Refineries–the Unspoken Energy Problem
by Whitney Pitcher
In the past few days, gasoline prices in California have gone up tremendously, and shortages have even occurred in some areas. Prices twice hit an all time high this weekend with the average price being $4.66 a gallon with some paying upwards of $6.65. There was a thirteen cent jump in prices overnight on Saturday. In August, a similar thing happened here in the Midwest. Gas prices jumped thirty cents per gallon in just one day in Springfield, Illinois. Neither of incidences occurred because of unrest in the Middle East, a hurricane in the Gulf, monetary policies, nor speculator shenanigans. What would have caused such a big jump in price?
In both of these situations, drastic price jumps occurred because problems with oil refineries and regulations applied to refineries.
Refinery and pipeline mishaps, along with the state’s strict pollution limits are all, in part, to blame. They’ve sent wholesale prices soaring to all-time highs this week.
One of the disruptions involved a power outage on Monday at the Exxon Mobil plant in Torrance, which normally produces 150 millions barrels of gas per day.
Additionally, Chevron’s Richmond plant, the largest refinery in Northern California, has been running at reduced capacity since a fire Aug. 6.
At the same time, California refineries have dropped production in recent weeks in anticipation of switching over to a “winter blend” of gasoline, which emits more pollutants, next month.
But California’s summer-blend fuel requirements are in effect in Southern California until Oct. 31.
In the Midwest:
The Midwest has seen a confluence of freak problems during the past few weeks that have tightened supplies and pushed prices. An Enbridge Energy Partners pipeline that transports crude from Superior, Wis., to Chicago-area refineries ruptured July 27, spraying about 50,400 gallons of crude into a southern Wisconsin field.
It was Enbridge’s second break in the region in just more than two years — an Enbridge pipeline broke in Marshall, Mich., in July 2010, spilling 840,000 gallons — and federal officials have barred the company from re-opening the Wisconsin line until it submits a re-start plan. A company spokeswoman didn’t immediately respond to an email seeking an update on the plan Friday.
Meanwhile, equipment problems have closed parts of refineries in Whiting, Lemont, Ill., and Wood River, Ill., said Patrick DeHaan, a petroleum analyst at GasBuddy.com.
No refineries have been built in America since 1976. While the refineries still in production have become more and more efficient in recent years, they also have become more and more scarce. Between 1981 and 2006, the number of refineries was more than cut in half from 324 to 149. Part of the reason for this drop is due the impact regulations have caused making it uneconomic for companies to keep refineries open. Refineries in Pennsylvania closed this past spring due in part to the fact that regulations made up roughly fifteen percent of their budget. A March 2011 report from the Department of Energy showed that federal regulations played a significant role in the closing of 66 refineries over the past 20 years. With fewer refineries in production, when a problem occurs with one, such as happened with fires and pipeline problems in California and the Midwest, it has a larger impact on region the refineries service.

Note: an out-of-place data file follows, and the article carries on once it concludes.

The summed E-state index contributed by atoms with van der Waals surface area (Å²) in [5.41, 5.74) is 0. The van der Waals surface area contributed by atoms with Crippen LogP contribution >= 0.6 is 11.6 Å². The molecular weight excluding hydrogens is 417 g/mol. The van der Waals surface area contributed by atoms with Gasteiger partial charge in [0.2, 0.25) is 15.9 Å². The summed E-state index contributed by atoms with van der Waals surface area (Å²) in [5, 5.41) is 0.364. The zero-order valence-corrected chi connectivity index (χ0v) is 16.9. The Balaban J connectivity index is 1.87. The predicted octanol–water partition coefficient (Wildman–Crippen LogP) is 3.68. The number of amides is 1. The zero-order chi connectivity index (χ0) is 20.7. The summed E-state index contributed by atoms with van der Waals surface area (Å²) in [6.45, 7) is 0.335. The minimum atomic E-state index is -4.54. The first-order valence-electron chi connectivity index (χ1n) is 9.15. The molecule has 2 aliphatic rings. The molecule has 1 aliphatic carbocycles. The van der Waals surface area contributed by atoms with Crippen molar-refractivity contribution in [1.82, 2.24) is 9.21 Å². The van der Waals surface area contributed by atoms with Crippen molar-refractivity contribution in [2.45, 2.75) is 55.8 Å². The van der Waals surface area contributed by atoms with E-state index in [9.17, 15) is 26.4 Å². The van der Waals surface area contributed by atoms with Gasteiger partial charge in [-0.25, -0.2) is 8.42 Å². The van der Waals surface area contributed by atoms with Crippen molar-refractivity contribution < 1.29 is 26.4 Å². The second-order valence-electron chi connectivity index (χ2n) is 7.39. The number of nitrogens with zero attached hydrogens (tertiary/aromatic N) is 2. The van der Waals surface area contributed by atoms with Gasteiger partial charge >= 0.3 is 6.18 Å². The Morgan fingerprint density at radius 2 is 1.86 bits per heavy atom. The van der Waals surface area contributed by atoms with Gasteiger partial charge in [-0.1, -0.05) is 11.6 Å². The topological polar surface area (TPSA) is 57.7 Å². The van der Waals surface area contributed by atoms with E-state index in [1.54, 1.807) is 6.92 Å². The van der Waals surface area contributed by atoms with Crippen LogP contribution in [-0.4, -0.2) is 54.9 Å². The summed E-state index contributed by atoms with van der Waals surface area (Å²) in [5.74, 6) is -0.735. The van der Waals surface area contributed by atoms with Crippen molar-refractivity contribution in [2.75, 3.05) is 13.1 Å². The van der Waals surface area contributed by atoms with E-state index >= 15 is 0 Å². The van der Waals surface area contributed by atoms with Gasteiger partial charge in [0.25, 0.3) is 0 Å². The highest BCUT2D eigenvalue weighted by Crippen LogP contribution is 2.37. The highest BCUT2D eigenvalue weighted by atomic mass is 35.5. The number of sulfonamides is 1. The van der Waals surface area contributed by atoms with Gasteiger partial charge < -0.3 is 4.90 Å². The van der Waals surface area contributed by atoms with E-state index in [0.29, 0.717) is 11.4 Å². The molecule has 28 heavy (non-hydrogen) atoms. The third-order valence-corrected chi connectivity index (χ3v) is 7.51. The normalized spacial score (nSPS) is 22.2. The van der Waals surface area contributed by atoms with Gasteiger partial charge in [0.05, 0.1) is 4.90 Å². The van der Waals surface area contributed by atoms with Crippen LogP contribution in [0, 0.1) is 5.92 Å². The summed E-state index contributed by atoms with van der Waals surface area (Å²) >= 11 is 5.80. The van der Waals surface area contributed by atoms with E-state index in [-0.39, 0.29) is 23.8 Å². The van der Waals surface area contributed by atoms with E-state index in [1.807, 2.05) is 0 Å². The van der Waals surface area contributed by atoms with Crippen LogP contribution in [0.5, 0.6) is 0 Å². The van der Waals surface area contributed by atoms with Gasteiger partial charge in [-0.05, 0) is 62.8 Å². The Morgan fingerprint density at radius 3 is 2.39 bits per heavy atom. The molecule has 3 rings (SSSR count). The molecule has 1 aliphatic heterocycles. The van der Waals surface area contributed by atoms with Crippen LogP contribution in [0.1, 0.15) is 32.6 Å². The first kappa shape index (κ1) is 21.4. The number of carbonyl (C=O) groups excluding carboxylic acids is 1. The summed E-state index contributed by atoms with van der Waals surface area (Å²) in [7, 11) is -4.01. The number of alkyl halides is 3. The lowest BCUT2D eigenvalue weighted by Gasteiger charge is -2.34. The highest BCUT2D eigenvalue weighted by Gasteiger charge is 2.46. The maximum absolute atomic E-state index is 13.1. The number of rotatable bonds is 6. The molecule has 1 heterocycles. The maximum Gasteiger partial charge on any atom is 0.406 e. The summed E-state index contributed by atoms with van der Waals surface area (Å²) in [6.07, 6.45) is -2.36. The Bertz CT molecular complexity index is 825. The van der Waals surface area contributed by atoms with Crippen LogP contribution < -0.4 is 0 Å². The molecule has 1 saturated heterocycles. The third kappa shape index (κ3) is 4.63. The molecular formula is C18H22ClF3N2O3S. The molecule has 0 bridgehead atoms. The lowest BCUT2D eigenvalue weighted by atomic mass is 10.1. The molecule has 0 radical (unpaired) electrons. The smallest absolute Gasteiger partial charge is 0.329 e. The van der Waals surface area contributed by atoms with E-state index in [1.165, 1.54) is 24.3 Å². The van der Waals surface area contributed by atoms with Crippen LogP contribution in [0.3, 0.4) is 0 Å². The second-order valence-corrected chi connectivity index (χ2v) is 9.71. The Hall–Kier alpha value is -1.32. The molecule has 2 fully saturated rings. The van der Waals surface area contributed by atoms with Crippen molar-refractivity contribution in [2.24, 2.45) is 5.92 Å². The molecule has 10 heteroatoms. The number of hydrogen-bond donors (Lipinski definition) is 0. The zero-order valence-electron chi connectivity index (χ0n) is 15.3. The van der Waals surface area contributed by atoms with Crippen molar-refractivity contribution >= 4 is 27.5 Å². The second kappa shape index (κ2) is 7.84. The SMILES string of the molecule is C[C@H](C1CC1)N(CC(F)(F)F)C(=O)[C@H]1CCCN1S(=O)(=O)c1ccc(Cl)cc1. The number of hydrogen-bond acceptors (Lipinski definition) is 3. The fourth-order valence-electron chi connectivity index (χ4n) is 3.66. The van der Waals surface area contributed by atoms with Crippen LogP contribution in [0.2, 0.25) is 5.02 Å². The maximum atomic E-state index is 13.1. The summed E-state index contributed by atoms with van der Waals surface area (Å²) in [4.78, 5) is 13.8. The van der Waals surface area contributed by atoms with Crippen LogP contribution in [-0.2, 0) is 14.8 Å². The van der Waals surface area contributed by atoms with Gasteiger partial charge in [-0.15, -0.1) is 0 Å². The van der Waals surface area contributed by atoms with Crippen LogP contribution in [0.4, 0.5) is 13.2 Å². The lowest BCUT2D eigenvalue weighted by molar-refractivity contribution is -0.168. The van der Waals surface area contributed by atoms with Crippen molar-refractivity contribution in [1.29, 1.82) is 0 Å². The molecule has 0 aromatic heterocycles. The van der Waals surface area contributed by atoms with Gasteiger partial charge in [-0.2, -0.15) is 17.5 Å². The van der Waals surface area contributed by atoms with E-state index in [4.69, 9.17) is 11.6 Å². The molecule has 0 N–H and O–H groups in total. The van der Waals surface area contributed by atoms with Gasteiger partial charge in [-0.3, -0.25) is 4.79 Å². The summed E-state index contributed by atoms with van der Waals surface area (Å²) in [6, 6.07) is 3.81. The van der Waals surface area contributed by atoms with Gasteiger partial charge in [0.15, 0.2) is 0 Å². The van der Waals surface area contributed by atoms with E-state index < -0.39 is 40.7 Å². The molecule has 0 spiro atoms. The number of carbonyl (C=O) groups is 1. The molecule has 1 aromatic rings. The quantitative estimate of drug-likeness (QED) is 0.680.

With both California and the Midwest, specific regulatory problems occur as well. In California, the mandated use of boutique fuels (fuels for different times of the year) mean that refineries have to shift production which can cause changes to prices in the weeks leading up to that shift, as was mentioned with the cost increase this weekend. In the Midwest, ethanol reformulations mean that fuel has to be blended at the storage facility as the addition of ethanol makes the fuel too corrosive to be added at the refinery. Additionally, the EPA is fining refineries for not producing a certain blend of ethanol that doesn’t exist commercially! Whether it’s state or local regulations such as in California or national regulation that impact certain regions more directly, regulations have the potential to put a strain on the refineries that have withstood the burden of regulation.
Politicians on both sides of the aisle pay lip service to a “all of the above” approach to energy, but do they mean it? Domestic energy production is at a 16 year high, in many ways in spite of the President’s policies. New drilling technologies in states like North Dakota has lead to massive amounts of production on private lands, but greenies have tried to create non-existent problems with the fracking process (with the backing of oil-rich Middle Eastern countries). Meanwhile, fossil fuel development on public lands is at its lowest point since 2003, and the Obama administration has cut off access to millions of acres in the National Petroleum Reserve in Alaska. Their supposed “all of the above” approach really is a none-of-the-below (oil, natural gas, and coal) approach and certainly doesn’t include above the Arctic circle. At the same time, while many Republicans are more favorable to development of oil, gas, and coal, they often back ethanol fuel mandates and fuel standards that have burdened refineries. An all-of-the-above approach must include the entire process of development.This is what Governor Palin spoke of in her speech in Indianola, Iowa in September of 2011 when she mentioned not only the need for energy production leading to jobs and security, but also refinement of that energy. Policies need to be put in place (or removed, as it were) to enable energy to be produced and refined so that regulations are not burdensome on producers, but also aren’t subsequently burdensome on consumers and their wallets.
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